Rarely do I write just about gender diversity and now is not the moment to start. But events over the last couple of weeks mean that I do want to shout out for the courage and tenacity of women in the City of London (and elsewhere) who have forged a difficult path or struck out alone to break down barriers or crash ceilings. On Thursday I attended a lunch to celebrate 50 years since the London Stock Exchange admitted women to the floor of the Exchange. Six women from that vanguard were at the lunch and they were given a standing ovation as the giants on whose shoulders we all stand. Well done to Julia Hoggett and the London Stock Exchange to celebrate this moment. History shows it was not as radical as it sounds as it was rather forced on London as they merged with the regional UK exchanges where women were already traders. Nevertheless, the steps were taken and the business adapted and, indeed, improved due to that initiative. You have to take every ball thrown at you to succeed.
That was 1973 just five years before I started as an articled clerk (trainee) with solicitors Alsop Stevens (now DLA Piper). I did have fellow female articled clerks and solicitors in the firm, but 7 years’ later I became the first female partner. The women at LSEG did not see themselves as giants and nor do I but younger colleagues often remark on that success and wonder what it was like. The lawyers, unlike the traders were relatively polite and ribald jokes were not the usual banter in a City law firm. I was known by the nickname of “boy” by one colleague even when I was by then a full partner with him!
Financial services have not been able to diversify their workforces as effectively as the professional firms (and some of them need to do a lot more). Whilst the 30% Club has had success in the number of women on Boards in the FTSE350 – meeting their target, the non-executive positions are largely below 30%. Fintech seems to be where most progress is needed, according to the marvellous article by the FT about the women in the LSEG and they report the data from HM Treasury.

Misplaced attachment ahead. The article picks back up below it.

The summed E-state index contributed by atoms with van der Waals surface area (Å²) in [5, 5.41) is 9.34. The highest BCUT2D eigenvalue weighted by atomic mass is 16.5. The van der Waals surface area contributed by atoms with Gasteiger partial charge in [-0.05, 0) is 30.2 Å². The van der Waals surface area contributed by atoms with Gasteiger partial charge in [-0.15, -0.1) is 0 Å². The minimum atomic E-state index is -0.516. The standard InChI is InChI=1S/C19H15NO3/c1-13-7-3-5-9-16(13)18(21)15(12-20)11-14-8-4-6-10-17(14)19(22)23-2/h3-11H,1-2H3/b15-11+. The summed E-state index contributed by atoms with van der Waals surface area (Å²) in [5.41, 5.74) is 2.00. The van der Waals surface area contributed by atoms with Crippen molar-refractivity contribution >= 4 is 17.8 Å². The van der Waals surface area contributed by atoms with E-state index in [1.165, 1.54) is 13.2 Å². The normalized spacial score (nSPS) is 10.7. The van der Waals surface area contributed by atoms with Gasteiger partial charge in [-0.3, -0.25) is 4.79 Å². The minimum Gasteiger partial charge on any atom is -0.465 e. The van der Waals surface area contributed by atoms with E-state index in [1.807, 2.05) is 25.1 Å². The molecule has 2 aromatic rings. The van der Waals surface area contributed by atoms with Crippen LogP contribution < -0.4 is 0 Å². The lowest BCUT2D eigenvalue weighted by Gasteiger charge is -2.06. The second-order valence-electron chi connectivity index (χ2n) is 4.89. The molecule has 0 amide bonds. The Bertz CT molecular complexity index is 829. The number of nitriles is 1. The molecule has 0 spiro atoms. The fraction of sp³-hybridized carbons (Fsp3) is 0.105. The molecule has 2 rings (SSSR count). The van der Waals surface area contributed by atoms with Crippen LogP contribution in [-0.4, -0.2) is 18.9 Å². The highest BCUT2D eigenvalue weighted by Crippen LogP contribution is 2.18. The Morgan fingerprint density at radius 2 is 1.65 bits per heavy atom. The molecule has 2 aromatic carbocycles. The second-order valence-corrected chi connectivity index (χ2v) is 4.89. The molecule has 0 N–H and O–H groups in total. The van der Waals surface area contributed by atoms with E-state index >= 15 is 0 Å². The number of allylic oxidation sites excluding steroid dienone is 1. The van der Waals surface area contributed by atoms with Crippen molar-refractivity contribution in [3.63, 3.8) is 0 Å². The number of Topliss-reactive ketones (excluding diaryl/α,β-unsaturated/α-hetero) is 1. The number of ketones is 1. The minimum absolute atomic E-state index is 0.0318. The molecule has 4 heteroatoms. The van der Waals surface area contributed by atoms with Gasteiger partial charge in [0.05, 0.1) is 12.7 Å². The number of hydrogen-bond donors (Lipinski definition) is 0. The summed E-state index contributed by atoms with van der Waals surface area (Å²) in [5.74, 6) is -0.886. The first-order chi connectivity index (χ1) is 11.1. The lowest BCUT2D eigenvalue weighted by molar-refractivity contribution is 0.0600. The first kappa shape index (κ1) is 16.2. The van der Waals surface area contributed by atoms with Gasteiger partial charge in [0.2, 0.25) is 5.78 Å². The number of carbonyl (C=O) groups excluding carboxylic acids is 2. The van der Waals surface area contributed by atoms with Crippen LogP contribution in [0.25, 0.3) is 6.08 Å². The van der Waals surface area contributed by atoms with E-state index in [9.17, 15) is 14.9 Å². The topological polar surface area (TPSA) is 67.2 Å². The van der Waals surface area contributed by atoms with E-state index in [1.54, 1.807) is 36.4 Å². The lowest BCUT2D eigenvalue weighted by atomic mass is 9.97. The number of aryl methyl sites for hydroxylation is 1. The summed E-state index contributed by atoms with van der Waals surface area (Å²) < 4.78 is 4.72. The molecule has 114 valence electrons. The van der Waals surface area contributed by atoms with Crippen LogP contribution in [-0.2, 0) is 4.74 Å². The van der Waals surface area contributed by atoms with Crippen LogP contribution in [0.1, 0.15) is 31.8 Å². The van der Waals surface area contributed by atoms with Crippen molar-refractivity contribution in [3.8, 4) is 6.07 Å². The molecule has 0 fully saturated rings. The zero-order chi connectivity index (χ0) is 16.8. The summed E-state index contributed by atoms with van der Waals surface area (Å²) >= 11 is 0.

Last week I also attended the IBDE annual meeting where I sit on its Advisory Board for EDI – looking at the much wider picture than just gender. We have just completed a survey amongst businesses about how EDI intersects with business development, trade, cross border discussions and ESG. Looking at EDI through the prism of such direct business engagement is a very powerful way to see how much more we need to do in the business community generally. The results of the survey will be published fully in due course.
On International Women’s Day I hosted the annual gathering in Guildhall to celebrate the role of women with an audience drawn widely from across the City and associated organisations. The event has been running for over 15 years and has raised the profile of women in the City whilst raising over £300,000 for the charity Refuge. We have embraced male contributors, heard from domestic abuse survivors, military and police as well as education, sport, charity and the arts. Women everyone want to #EmbraceEquity (the 2023 UN theme for International Women’s Day).
We still need giants from all parts of the business with varied backgrounds and experiences to keep up the momentum. To embrace all comers in order to create better businesses that reflect our society, our customers and our world is a good yardstick.